Second Chances at Life
698,000 inmates were released from prison in the last 12 months. Most will be behind bars again by 2009. How can we keep more from returning?
Jim Romeo | posted 9/12/2007 08:53AM
It is 6 P.M. on a sunny Saturday, and the men of Onesimus House, a transitional home for ex-offenders, look forward to an evening of fellowship and food.
The group leader looks around at the 20 or so people now living at this home in rural Chesapeake, Virginia. Surprised, he notices three familiar T-shirts. Those shirts were his—until he donated them recently to the ministry's clothes closet. Nothing sits still for very long. Everything is in transition here. Worn-out clothes, and people, get a dream-come-true second chance at life.
Each week, at least one bus from nearby Powhatan Correctional Center pulls up to the front door of Onesimus House—named after the repentant slave chronicled in the epistle to Philemon. The bus's arrival means Powhatan is discharging more inmates to this aftercare program. In a typical week, about 100 inmates seek admission to Onesimus, looking for more help than the $25 cash the state provides following release.
The ones whom Onesimus welcomes are the fortunate few. Onesimus staff and volunteers feed, clothe, and shelter these ex-offenders. More importantly, they give them a fighting opportunity to beat the odds for going back to prison.
Epidemic of Recidivism
Christians need to study more carefully the chapter in the handbook of outreach on prison ministry and aftercare. Prisons are a huge "growth industry" in 21st-century America.
Some 2.2 million people (one in every 136 U.S. residents) are doing time in prison, according to FBI statistics. Add to that number another 4 million or more on probation, parole, or awaiting trial in local jails. This past year, prison populations grew 4.7 percent—the largest annual growth spurt in nearly ten years.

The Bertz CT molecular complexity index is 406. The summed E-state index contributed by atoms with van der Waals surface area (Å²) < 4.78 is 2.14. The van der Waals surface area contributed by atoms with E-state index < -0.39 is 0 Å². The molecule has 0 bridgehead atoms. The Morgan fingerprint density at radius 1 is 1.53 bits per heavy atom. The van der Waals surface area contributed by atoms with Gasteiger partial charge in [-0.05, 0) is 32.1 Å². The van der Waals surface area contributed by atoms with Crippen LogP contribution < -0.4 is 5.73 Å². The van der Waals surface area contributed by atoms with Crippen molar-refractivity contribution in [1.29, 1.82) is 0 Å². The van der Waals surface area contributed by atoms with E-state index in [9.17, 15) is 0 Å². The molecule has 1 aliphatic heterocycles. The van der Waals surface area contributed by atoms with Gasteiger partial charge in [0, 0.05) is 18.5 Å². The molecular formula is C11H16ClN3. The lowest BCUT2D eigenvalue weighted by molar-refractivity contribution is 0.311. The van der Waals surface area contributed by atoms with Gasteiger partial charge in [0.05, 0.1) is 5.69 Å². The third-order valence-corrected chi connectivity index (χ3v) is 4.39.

This up-trend in incarceration has been developing for decades, though. Since the late 1970s, the population in U.S. prisons has nearly quadrupled. No other nation, relative to its size and population density, incarcerates more individuals than the United States. A 2006 study by the Pew Charitable Trust entitled "Public Safety, Public Spending: Forecasting America's Prison Population 2007-2011" projects continued growth in the prison population for years. By 2011, the number of women prisoners will have grown by 16 percent. The male prison population will have increased 12 percent. These numbers are at least twice the projected growth rate for the overall U.S. population by 2011.
With tens of thousands of new prison beds added in recent years, one might expect that crime would be down. That's not universally the case. During 2005 and 2006, the FBI says violent crimes in some regions rose. Robbery, for example, rose 10 percent in the Midwest, according to half-year statistics for 2006.
As prison populations have soared, the number of prisoners who are freed has also increased significantly. Prisons free at least 600,000 each year.
But most freed inmates have few marketable job skills. The lack of a job is a major risk factor for an ex-offender to commit a new crime. Researchers say the repeat-offense rate nationally is stubbornly high, at more than 60 percent.
The Justice Department also recently noted that black men make up 41 percent of all inmates, and Hispanic women are 1.6 times more likely than white women to be imprisoned.
Nationwide, churches and Christian ministries have responded to the steady growth in the prison population. Some 3,500 organizations now do prison outreach. These groups range from single, church-based outreaches to global organizations such as Prison Fellowship. PF has more than 24,000 people on its volunteer rolls worldwide.
Unfortunately, demand is still outstripping supply. "I don't think that the need is met," Mark Earley, president of Prison Fellowship and former attorney general of Virginia, told Christianity Today.
Pat Nolan, head of Justice Fellowship (a PF-affiliate), told CT, "Locking up prisoners without doing anything to change their moral perspective or give them skills to live crime-free when they are released has made us less safe rather than more.
"The very skills inmates develop to survive inside prison make them antisocial when they are released. Prisons are, indeed, graduate schools of crime."
Before, During, and Aftercare
One unexpected voice for reform of the criminal justice system comes from a convicted murderer—someone now serving a life sentence in Lawrenceville, Virginia.
Jens Soering, an inmate at Brunswick Correctional Center, is serving a double-life sentence for the 1984 murder of his then-girlfriend's parents. (Elizabeth Haysom, his former girlfriend, is serving a 90-year sentence in connection with the murders.)